Nanofabricatated neurotechnological systems with functionalized surfaces
Maria Asplund a, Hanna Karlsson-Fernberg a, Fernanda Narvaez b c, Jürgen Rühe b c, Karin Hedsten a
a Microtechnology and Nanoscience, Chalmers University of of Technology
b Freiburg Center for Interactive Materials and Bioinspired Technologies (FIT), University of Freiburg, Germany
c Albert-Ludwigs-University Freiburg, Department of Microsystems Engineering (IMTEK), Georges-Köhler-Allee, 103, Freiburg im Breisgau, Germany
Proceedings of Bioelectronic Interfaces: Materials, Devices and Applications (CyBioEl)
Limassol, Cyprus, 2024 October 22nd - 25th
Organizers: Eleni Stavrinidou and Achilleas Savva
Invited Speaker, Maria Asplund, presentation 037
Publication date: 28th June 2024

One of the most important aspects for improving biocompatibility of neuroelectronic interfaces is minimizing the implant volume. Recent progress in nanofabrication methods allow us to explore feature sizes in the sub-micron range, which in turn imposes materials trade-offs in conducting and insulating properties. In my talk I will expand on how nanofabrication methods such as e-beam and laser writing enables us to include more functionality on implants and still improve on tissue adaptation and integration. I will detail our first steps towards intraneural electrode arrays patterned with e-beam, for future innervation of bionic limbs. By integrating more complex stacks of materials in our designs, we can ensure low impedance and long-term stability, even in strenuous environments such as implanted in the body. I will furthermore discuss the possibility of biofunctionalization of polyimide-based implants with synthetic photopatternable hydrogels. These in turn can serve as platforms for tailored surface properties and hopefully will allow us to control how and where future implants anchor to moving tissues.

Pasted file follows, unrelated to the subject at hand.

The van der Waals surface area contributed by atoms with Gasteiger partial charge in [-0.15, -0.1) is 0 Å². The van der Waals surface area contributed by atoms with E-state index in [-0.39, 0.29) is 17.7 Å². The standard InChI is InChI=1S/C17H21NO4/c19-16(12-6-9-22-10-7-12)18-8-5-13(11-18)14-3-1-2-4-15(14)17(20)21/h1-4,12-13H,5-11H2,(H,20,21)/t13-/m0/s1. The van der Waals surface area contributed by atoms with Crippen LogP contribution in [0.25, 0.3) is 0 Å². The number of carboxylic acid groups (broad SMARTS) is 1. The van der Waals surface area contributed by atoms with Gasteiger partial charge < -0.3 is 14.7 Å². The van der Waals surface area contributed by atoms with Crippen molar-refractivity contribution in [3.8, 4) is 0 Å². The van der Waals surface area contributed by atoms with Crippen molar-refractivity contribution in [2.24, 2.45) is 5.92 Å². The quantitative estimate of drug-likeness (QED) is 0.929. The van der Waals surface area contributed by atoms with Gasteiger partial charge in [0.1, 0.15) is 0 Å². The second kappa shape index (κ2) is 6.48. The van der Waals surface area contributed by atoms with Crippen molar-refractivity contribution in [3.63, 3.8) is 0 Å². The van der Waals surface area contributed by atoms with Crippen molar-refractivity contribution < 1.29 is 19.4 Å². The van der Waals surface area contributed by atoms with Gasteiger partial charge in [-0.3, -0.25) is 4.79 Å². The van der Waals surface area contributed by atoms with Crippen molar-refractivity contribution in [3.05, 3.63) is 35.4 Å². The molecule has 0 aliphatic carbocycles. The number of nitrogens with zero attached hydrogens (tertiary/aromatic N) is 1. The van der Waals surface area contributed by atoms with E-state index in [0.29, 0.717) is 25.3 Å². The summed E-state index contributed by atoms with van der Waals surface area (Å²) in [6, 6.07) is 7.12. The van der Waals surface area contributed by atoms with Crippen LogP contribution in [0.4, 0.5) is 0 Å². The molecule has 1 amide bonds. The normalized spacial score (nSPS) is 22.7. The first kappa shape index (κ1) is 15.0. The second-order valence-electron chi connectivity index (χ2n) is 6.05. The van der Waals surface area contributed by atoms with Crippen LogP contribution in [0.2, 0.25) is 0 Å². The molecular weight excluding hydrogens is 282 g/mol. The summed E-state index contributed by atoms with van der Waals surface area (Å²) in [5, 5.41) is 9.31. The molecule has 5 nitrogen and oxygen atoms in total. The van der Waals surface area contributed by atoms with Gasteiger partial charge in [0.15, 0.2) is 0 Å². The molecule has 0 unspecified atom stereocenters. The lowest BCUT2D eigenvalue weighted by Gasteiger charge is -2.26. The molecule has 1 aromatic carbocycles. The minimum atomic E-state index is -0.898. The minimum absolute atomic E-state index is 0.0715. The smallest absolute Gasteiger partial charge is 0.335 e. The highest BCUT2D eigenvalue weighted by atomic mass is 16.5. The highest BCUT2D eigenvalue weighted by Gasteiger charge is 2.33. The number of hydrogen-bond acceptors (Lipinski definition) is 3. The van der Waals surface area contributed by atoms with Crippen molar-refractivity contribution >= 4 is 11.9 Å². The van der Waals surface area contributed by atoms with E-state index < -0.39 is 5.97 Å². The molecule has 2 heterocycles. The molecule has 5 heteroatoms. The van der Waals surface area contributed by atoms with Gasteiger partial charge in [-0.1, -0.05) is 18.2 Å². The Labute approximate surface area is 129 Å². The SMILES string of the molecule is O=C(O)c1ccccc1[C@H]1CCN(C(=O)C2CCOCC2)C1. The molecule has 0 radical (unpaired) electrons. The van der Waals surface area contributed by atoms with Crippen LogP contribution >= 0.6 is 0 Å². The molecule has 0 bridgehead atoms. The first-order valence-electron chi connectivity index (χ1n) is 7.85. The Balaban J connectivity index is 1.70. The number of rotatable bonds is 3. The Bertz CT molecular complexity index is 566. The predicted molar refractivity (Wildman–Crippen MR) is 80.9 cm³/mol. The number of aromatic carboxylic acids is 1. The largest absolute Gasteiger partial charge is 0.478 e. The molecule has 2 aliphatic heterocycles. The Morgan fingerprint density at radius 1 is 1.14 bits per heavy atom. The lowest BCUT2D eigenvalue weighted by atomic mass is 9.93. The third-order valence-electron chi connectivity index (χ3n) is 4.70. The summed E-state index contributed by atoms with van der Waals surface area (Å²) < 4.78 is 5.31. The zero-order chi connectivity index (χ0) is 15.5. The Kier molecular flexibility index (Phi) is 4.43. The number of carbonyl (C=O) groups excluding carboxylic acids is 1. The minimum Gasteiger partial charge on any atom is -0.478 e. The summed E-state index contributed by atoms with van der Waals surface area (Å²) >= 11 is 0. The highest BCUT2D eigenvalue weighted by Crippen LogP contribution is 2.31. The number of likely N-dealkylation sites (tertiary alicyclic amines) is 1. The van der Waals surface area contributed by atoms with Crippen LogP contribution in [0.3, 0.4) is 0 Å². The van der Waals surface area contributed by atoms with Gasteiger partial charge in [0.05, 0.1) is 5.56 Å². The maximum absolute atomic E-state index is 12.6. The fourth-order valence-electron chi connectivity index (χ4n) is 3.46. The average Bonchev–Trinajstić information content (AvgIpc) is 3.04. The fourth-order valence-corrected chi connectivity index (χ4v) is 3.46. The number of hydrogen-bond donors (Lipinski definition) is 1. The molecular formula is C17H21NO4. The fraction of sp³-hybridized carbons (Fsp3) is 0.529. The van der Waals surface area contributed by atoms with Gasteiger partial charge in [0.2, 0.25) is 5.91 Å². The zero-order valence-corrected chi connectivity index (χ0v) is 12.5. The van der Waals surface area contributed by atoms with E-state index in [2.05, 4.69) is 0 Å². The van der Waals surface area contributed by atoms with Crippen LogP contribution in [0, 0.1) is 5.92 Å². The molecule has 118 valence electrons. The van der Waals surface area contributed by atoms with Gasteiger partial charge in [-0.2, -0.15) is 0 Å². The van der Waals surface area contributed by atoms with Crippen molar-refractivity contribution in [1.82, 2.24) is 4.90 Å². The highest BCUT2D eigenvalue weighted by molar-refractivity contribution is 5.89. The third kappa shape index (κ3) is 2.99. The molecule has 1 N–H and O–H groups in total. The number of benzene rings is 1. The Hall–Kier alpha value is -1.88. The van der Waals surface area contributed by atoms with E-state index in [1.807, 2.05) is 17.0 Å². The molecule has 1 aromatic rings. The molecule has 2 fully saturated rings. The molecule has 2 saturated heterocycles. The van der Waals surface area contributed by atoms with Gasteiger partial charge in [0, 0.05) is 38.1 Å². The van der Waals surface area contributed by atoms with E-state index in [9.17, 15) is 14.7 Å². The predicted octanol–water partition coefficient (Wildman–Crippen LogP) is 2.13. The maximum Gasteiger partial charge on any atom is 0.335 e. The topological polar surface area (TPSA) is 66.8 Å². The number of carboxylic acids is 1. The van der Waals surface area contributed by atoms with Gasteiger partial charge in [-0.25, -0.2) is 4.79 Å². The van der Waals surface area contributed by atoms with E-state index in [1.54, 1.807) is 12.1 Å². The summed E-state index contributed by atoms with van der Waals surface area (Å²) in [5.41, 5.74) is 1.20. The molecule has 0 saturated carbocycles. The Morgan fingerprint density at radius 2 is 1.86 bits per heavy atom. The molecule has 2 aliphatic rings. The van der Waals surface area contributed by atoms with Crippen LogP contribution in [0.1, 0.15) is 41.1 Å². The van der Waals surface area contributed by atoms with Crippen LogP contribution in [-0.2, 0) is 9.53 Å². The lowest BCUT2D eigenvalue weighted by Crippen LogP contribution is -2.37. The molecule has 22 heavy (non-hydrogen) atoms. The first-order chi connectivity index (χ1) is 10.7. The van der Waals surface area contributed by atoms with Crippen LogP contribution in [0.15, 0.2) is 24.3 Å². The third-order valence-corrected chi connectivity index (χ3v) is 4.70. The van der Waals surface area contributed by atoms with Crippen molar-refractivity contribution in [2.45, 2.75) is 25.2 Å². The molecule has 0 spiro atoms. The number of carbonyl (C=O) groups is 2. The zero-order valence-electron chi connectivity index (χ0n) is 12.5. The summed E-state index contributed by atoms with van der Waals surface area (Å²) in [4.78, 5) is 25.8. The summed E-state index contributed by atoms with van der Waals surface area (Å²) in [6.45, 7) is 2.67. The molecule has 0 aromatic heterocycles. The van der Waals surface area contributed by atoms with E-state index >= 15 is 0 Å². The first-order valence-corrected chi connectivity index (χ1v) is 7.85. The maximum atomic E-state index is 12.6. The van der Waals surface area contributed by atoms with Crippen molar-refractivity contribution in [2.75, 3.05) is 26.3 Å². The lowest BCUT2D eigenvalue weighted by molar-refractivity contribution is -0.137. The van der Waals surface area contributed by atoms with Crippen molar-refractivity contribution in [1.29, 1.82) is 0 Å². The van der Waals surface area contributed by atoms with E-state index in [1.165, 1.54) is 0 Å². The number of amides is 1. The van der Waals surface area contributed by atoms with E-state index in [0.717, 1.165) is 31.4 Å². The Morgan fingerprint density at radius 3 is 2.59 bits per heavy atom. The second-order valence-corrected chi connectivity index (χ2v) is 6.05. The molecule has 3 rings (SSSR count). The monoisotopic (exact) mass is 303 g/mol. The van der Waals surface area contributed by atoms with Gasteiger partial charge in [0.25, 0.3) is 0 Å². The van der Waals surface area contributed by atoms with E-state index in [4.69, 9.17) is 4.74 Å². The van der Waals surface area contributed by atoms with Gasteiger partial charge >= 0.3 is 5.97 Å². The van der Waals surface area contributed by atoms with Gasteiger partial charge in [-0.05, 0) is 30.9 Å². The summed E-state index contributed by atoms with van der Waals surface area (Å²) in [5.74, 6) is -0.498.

This work was supported by the European Research Council (ERC) under the European Union's Horizon 2020 Research and Innovation program under grant agreements No. 101113487, ProBER, and furthermore by the European Innovation Council H2020 program grant agreement 101099366 “BioFINE”.

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